In my opinion, Starlink performance will level out and then begin a trend of steady improvement quarter to quarter. Two factors will contribute to this outcome. First, more satellites will increase capacity. Second, expanding fiber and 5G infrastructure will reduce the demand for Starlink in dense urban and suburban areas. Starlink was originally meant for areas underserved by traditional broadband, but even Starlink didn’t anticipate how widespread that issue is. Even people living in metro areas are sometimes without any internet options except for DSL. When these people leave Starlink for other options as they become available, some of the congestion is relieved.

Conclusion

Starlink speeds may be down year over year, but they continue to do what no other ISP has – provide high speed, low latency broadband internet to rural people around the globe. Starlink is trying to increase their operating revenue by launching new services that target new markets, and this is having a negative affect on network performance for regular users. But these issues are temporary, and I’m sure will pay dividends in the future as Starlink looks to capture more of the satellite internet market.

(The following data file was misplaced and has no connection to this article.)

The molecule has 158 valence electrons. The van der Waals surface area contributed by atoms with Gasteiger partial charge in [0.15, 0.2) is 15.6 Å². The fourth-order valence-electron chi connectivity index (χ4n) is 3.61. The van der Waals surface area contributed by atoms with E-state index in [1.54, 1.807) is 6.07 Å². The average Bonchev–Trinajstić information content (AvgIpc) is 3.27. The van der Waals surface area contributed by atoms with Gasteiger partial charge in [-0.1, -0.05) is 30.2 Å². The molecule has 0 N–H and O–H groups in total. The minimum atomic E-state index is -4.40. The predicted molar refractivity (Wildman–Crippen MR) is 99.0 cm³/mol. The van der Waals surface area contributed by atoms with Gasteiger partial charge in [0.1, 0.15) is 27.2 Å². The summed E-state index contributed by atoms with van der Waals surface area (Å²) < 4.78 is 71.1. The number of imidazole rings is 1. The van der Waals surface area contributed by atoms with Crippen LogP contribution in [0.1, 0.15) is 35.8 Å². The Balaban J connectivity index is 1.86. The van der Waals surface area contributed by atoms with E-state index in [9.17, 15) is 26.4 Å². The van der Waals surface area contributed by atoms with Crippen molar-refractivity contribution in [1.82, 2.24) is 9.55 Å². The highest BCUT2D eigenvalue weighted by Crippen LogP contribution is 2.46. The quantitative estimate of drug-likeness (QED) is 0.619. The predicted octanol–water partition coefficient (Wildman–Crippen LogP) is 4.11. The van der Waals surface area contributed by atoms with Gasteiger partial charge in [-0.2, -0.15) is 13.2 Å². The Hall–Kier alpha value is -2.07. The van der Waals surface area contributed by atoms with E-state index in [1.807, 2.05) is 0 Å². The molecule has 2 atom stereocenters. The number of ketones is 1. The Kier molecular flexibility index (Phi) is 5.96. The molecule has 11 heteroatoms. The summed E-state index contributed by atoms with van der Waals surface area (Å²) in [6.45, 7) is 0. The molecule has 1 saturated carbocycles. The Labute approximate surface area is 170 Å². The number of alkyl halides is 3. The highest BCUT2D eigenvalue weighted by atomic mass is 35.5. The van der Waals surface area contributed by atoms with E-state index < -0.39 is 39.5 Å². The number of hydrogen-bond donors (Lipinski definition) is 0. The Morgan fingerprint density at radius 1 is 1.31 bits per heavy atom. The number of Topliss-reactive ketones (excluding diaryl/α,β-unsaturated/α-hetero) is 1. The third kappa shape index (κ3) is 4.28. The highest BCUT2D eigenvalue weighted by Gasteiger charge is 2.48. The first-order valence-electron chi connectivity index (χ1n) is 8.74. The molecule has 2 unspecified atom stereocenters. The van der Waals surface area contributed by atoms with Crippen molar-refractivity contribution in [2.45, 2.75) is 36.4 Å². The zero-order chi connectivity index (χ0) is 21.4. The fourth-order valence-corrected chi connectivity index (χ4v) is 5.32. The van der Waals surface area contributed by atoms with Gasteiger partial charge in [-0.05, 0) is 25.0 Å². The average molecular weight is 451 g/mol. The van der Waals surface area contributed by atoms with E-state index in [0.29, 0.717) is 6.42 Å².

What has your experience with Starlink been over the last year? Have you seen speeds decrease? Are you happy with the current level of performance?

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Kathi Mansur
Kathi Mansur
15 days ago

I got the starlink equipment early in 2022 after being on waiting list for 2 yrs. I suffered with Viasat slow speed and twice the expense of starlink for years. We live in a very rural area in central NM. I was very satisfied with the fast speed at first as I do data entry and speed is crucial. However as the months wore on the speed became slower and more erratic. The price of 110.00 is great as Viasat charges 300.00 for the same speed, and it used to be the only show in town. So, I hope this slowdown is indeed temporary as we are pleased with the Starlink service in general.